(2002; 91 pages)
Herbal medicinal products in the European Union
Lecture presented at the 26th International Conference on Internal Medicine, Kyoto May 25-30, 2002, by Konstantin Keller, Federal Institute for Drugs and Medical Devices, Bonn, Germany, and Chair of the EMEA/CPMP Herbal Medicinal Products Working Party.
European pharmaceutical law classifes herbal products as “regular” medicinal products if they claim to treat or prevent ilness or if they are to be administered with a view to restoring, correcting or modifying physiological functions (1). Several decisions of the European Court of Justice confirm this status. There are examples where a herbal preparation, such as peppermint tea, could be either food or medicine, depending on the claim made for the product. In other cases, such as for senna extract, a product has to be declared a medicine (notwithstanding the labelled claim) by virtue of its pharmacological action: in this case that of a laxative stimulant. The characteristics of herbal medicinal products make regulatory assessment difficult and present a challenge to health agencies and national authorities.
For centuries, herbal medicinal products have been part of cultural heritage. This may be one reason why herbal medicinal products continue to be widely used in Germany. In a recent study, more than 70% of the German population declared that they used natural medicines, and for most of them herbal medicinal products were the first choice in the treatment of minor diseases or disorders (2). With 39% of the total European market, the German market holds the biggest share by value, followed by France (29%), Italy (7%), Poland (6%) and the United Kingdom (6%). It is important to stress that in Germany and some other European Union countries, herbal medicines are fully integrated into conventional therapies, especially by general practitioners. The share in the prescribed herbal medicines market is 73% in France, 43% in the United Kingdom and 38% in Germany. Herbal medicinal products are found among the top 200 of the 2000 most prescribed medicines that were reimbursed by state-supported health insurances in the year 2000 (3). As an example, a product composed of saccharomyces yeast used for the symptomatic treatment of diarrhoea holds rank 51 with 1.5 million prescriptions, whereas the most popular brand antidarrhoeal, loperamide, is placed at 145 with 851 000 prescriptions. By value, the most important herbals are ginkgo leaves, hypericum, ivy (Hedera helix), mistletoe, hawthorn, saw palmetto and horse chestnut.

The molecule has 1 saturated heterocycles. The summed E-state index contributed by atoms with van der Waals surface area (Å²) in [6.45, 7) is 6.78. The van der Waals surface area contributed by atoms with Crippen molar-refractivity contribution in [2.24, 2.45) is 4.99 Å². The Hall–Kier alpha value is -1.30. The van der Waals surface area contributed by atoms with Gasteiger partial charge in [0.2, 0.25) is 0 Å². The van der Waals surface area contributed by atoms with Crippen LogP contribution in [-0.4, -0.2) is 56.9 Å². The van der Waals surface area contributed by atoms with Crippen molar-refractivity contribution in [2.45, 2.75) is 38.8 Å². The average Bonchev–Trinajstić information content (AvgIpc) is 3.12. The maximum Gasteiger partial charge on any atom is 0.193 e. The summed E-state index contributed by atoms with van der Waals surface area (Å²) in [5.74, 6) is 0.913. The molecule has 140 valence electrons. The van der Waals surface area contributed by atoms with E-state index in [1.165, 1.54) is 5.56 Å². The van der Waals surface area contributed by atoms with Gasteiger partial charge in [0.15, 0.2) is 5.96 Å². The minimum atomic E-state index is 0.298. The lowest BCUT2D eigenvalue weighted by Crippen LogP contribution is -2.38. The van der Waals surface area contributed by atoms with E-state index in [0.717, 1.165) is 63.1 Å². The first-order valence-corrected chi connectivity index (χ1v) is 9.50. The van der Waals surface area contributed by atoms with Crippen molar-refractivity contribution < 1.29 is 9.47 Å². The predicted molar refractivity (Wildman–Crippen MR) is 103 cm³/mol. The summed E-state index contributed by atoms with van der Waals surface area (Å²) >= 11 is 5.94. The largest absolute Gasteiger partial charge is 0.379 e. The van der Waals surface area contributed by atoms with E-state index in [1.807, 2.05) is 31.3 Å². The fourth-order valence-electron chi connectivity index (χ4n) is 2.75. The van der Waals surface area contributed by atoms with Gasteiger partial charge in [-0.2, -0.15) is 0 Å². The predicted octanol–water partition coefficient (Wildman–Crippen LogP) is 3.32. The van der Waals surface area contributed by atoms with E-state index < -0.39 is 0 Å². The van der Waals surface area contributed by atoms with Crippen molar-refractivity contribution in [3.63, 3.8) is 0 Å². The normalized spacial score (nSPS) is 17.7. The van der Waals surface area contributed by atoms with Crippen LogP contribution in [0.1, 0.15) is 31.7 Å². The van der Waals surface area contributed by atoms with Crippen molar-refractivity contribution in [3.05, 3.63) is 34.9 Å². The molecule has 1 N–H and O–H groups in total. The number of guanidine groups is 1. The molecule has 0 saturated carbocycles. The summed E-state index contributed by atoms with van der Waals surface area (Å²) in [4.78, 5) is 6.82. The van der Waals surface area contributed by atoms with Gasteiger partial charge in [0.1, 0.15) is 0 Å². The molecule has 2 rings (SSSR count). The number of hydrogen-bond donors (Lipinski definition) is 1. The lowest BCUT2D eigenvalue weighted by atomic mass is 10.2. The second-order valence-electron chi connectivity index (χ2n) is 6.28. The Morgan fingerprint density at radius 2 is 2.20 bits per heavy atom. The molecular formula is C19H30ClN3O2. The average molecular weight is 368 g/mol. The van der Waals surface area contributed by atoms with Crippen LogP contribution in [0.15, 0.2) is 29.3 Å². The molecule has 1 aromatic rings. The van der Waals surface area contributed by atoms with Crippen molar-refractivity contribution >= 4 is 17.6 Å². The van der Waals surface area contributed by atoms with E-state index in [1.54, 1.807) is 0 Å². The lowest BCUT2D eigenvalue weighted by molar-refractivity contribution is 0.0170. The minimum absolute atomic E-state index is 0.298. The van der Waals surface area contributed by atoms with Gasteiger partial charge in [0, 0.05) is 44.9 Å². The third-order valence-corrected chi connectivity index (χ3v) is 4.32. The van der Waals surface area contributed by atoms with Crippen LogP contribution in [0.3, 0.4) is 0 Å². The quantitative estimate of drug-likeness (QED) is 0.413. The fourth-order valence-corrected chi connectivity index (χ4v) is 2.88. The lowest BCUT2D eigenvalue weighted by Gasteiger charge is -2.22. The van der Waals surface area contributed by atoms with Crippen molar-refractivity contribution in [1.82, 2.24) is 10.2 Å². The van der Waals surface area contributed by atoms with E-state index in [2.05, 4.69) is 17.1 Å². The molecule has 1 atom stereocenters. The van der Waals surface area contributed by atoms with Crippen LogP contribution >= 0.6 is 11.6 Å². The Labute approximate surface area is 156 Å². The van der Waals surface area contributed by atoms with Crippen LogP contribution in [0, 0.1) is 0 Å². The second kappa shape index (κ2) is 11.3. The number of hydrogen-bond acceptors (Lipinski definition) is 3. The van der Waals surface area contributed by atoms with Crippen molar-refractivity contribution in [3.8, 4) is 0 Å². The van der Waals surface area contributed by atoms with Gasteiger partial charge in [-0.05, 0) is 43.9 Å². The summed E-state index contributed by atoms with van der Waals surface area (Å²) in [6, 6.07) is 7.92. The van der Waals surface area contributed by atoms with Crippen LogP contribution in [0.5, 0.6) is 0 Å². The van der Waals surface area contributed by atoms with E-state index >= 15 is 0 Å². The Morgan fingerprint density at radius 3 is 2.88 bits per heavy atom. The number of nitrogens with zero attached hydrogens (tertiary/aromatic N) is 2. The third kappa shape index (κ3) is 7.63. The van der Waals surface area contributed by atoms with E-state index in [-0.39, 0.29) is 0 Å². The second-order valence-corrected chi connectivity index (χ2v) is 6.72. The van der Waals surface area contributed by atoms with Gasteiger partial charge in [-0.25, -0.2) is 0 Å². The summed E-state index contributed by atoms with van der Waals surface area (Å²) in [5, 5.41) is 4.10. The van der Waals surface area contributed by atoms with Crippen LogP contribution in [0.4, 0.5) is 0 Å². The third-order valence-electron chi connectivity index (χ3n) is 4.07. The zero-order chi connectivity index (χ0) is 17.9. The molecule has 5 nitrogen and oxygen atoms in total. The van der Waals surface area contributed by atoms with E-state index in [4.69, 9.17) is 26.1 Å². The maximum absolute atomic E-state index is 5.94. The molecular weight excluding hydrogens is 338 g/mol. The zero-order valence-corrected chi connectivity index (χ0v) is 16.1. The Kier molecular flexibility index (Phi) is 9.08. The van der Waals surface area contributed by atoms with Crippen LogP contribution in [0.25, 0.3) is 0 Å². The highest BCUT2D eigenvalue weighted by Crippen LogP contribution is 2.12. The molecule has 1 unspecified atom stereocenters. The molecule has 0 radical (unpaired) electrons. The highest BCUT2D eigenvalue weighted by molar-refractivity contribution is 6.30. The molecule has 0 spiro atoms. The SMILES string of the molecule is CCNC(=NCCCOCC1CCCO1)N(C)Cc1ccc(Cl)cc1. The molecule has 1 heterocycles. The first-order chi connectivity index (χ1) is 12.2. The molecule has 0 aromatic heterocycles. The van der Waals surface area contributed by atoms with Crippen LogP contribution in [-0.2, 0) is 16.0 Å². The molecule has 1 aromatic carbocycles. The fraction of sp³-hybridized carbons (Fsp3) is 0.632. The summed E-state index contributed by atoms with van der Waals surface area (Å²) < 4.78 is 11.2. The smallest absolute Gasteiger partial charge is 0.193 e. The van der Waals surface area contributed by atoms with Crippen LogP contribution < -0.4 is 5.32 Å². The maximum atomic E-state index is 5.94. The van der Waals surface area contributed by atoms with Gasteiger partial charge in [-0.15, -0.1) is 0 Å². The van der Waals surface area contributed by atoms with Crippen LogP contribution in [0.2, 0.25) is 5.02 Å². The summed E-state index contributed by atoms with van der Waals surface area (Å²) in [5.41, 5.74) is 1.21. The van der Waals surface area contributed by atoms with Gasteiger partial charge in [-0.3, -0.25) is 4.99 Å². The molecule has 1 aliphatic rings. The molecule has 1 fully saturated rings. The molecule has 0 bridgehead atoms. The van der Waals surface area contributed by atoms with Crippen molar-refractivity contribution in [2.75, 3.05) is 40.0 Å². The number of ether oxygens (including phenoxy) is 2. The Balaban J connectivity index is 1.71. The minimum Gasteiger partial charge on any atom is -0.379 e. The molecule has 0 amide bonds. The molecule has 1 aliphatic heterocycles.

These data show that herbal medicines are rightly classified as medicinal products because they are used as such. Another reason involves the risks that may be associated with these products. Some herbal medicines may present risks even when properly used. Such risks are mostly mild and can be avoided by appropriate labelling. However, in some cases, the withdrawal of products from the market has been necessary because serious reactions were identified.
An increasing problem is the potential interaction of herbal medicinal products with conventional medicines: the most prominent example here is hypericum. Such risks have to be carefully assessed, balanced against potential benefits and clearly labelled for consumers and health professionals in order to protect public health. Such an approach can be enforced if herbal medicines are subject to pharmaceutical legislation.
An additional aspect that makes herbal products a very special group is the particular character of the quality requirements. Herbal products are, even if they contain only one herb, very complex biological mixtures and in most cases it will not be possible to identify a certain chemical constituent responsible for the efficacy of the product in question. Consistent production parameters and process validation become increasingly important to achieve reproducible efficacy. Because of this complexity, strict quality control is a prerequisite for safety. There are plenty of examples where insufficient quality control has led to toxic effects, such as by contamination with heavy metals or adulteration with toxic plants.
Since many herbal products rely on traditional use, only very few new clinical studies are available. Industry is not motivated to perform such studies, because the results cannot be patented and protection of intellectual property is practically absent. Clinical trials with herbal medicinal products pose specific difficulties. For essential oils, blinded studies are not feasible because of their strong smell and taste. Recent studies with hypericum in major depression demonstrate that in studies with an active comparator, sertraline in the case of hypericum, the comparator was unblinded due to side effects (6). This makes the interpretation of results very difficult. Finally, anyone who has been involved in the design of clinical trials will agree that trials that are particularly important for herbal medicines (i.e. symptomatic treatment of minor conditions in an over-the-counter (OTC) environment) are most difficult to plan and perform.